Rewriting Your Child's Script

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By Dan Coulter

There’s a term in screenwriting called “the dark night of the soul.” It’s that point in the script where the hero is overwhelmed by feelings that he faces impossible odds and his situation is hopeless.

If your child with Asperger Syndrome is frequently seized by these feelings, they may be caused by thoughts of past embarrassing or traumatic incidents that are taking up too much space in his memory banks.

Some children with AS, including my son, Drew, are especially sensitive to selective memories. Here’s an example. When Drew was about three and a half years old, he got a balloon tied to his wrist in a shoe store. While walking to the car, he accidently untied the balloon’s string and it floated away, followed by his desperate cries. This event had such an impact on him that for years afterward, he would get extremely upset if anyone offered to give him a balloon. Drew explained recently that the balloon was a beautiful thing, he had to watch it fly away while there was nothing he could do -- and he never wanted to feel that way again.

This was only a lost balloon. For a child with Asperger Syndrome who’s remembering being teased or harassed, or failing at something important to him, the rush of emotions can be overwhelming. They can play over and over in a loop that tells a child that it’s impossible to succeed or be happy.

Even a child who has an overall positive outlook and lots of abilities can be subject to these bouts of negativity and depression.

It’s impossible to know what’s going to trigger bad memories and start such a loop, but you can help your child break it. You do it by showing him how to rewrite the script in his head.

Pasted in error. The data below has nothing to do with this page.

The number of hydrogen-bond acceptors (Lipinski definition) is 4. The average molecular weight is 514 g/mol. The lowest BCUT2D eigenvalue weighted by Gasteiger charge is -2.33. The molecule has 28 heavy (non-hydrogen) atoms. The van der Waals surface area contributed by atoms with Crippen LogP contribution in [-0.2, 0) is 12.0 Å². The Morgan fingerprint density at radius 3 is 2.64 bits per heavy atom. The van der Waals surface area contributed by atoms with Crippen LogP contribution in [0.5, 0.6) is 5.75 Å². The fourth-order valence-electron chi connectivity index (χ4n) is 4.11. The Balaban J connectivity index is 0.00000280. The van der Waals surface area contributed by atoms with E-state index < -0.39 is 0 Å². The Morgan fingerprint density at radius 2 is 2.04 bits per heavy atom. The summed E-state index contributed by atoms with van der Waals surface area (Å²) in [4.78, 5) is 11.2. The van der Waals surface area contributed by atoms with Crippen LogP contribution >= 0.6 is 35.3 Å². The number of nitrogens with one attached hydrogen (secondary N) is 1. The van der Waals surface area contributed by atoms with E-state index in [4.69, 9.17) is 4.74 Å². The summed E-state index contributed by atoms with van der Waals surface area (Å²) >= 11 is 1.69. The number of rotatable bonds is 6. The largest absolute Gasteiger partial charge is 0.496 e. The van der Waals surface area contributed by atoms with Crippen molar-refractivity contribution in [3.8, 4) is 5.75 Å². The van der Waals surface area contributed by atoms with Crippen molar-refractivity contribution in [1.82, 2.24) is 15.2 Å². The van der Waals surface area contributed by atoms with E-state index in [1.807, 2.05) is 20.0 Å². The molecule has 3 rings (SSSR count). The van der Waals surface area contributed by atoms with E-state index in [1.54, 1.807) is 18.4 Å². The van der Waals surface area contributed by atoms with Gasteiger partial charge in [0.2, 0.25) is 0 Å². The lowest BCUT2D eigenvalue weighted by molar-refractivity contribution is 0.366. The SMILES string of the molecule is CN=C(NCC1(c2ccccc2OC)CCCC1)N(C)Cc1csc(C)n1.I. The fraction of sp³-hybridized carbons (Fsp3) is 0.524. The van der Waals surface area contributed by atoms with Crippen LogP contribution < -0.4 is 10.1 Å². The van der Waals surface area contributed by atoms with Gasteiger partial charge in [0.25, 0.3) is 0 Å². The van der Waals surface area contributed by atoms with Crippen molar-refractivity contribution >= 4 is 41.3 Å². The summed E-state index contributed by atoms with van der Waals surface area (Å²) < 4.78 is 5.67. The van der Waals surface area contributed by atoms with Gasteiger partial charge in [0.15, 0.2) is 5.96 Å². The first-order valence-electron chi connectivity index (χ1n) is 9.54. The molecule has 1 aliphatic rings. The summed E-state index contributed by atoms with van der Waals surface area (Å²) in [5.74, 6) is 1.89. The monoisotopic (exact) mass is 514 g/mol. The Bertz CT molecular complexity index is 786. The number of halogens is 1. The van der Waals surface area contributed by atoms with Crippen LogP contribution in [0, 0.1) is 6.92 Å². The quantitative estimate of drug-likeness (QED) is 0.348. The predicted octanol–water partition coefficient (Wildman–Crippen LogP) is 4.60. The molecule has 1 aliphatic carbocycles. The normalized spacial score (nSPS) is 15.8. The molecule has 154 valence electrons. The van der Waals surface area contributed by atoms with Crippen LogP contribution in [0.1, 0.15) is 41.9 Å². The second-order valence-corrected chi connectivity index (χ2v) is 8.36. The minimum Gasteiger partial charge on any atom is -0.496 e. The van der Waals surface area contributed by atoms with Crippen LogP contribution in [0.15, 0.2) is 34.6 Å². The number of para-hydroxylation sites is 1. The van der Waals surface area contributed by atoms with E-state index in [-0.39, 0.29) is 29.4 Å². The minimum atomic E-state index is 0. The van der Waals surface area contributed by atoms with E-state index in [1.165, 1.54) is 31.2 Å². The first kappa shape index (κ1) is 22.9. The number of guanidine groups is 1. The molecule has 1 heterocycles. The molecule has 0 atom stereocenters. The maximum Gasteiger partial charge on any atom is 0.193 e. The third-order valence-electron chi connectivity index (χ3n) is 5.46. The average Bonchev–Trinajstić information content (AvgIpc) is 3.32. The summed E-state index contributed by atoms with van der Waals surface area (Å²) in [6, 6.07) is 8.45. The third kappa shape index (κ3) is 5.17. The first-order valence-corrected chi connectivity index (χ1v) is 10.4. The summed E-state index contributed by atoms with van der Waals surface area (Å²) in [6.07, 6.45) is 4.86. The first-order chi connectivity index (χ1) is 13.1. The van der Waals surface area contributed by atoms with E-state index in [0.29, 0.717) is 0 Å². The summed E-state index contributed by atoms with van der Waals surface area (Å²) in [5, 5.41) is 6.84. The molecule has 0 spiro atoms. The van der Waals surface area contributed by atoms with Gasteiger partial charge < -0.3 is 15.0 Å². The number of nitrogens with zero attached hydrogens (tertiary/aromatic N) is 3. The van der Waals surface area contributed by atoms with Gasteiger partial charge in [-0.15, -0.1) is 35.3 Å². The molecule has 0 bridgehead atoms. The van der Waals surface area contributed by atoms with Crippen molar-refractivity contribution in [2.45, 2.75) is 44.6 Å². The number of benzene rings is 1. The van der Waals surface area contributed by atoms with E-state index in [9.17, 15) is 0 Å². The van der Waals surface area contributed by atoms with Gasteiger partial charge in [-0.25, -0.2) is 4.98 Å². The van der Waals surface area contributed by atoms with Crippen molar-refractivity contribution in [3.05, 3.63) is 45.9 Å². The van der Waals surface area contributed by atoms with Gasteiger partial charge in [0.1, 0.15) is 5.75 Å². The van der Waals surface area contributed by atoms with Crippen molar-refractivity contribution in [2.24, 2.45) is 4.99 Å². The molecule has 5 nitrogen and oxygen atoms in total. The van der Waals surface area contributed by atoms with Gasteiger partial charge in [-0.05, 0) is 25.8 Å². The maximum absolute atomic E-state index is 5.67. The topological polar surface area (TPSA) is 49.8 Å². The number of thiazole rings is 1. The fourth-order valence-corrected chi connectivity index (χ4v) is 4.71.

And it takes a rewrite. You can’t just erase the memory like you’d delete lines in a script.

Telling a child not to think about a bad memory is like someone saying to you, “Don’t think about elephants.” No matter how hard you try, a picture of a pachyderm will pop into your head.

Instead, work with your child to prepare a list of positive memories to hold ready. That way, when a negative memory surfaces, he can direct his thoughts to the time he made a great presentation in class, or solved a difficult puzzle, or accomplished something else that made him proud.

It’s best if the positive memories focus on accomplishments, because they’re evidence of competence and self-worth that can be powerful at refuting negative thoughts.

If you can’t help your child learn to redirect negative thoughts and you see that he frequently gets down on himself, you may want to consider getting professional help.

But working yourself to build up your son or daughter is never a wasted effort.

Sitting with your child to compile a list of his accomplishments and good memories is a treat in and of itself. And you’re teaching your child that it’s always possible to take control of his own script, and write the positive story he deserves.

ABOUT THE AUTHOR -- Dan Coulter produces DVDs for people with Asperger Syndrome and autism and those who support them. You can find more articles on his website:

Copyright 2009 Dan Coulter All Rights Reserved. Used by Permission.

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